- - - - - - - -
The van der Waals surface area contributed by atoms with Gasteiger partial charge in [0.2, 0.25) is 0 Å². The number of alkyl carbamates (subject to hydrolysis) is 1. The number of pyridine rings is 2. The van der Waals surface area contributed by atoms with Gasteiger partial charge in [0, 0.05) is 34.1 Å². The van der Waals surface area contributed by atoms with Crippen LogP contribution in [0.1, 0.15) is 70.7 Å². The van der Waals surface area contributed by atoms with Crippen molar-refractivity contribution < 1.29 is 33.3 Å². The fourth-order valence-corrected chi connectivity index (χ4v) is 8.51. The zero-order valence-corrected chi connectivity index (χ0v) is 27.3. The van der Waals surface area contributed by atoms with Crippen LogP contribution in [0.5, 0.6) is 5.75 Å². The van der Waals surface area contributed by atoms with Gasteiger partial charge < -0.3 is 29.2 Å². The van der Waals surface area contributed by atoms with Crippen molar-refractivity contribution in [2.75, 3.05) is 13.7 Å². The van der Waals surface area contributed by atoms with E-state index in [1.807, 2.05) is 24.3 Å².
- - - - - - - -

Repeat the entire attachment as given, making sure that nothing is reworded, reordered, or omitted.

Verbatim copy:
The van der Waals surface area contributed by atoms with Gasteiger partial charge in [0.2, 0.25) is 0 Å². The number of alkyl carbamates (subject to hydrolysis) is 1. The number of pyridine rings is 2. The van der Waals surface area contributed by atoms with Gasteiger partial charge in [0, 0.05) is 34.1 Å². The van der Waals surface area contributed by atoms with Crippen LogP contribution in [0.1, 0.15) is 70.7 Å². The van der Waals surface area contributed by atoms with Crippen molar-refractivity contribution < 1.29 is 33.3 Å². The fourth-order valence-corrected chi connectivity index (χ4v) is 8.51. The zero-order valence-corrected chi connectivity index (χ0v) is 27.3. The van der Waals surface area contributed by atoms with Crippen LogP contribution in [0.5, 0.6) is 5.75 Å². The van der Waals surface area contributed by atoms with Gasteiger partial charge < -0.3 is 29.2 Å². The van der Waals surface area contributed by atoms with Crippen molar-refractivity contribution in [2.75, 3.05) is 13.7 Å². The van der Waals surface area contributed by atoms with E-state index in [1.807, 2.05) is 24.3 Å².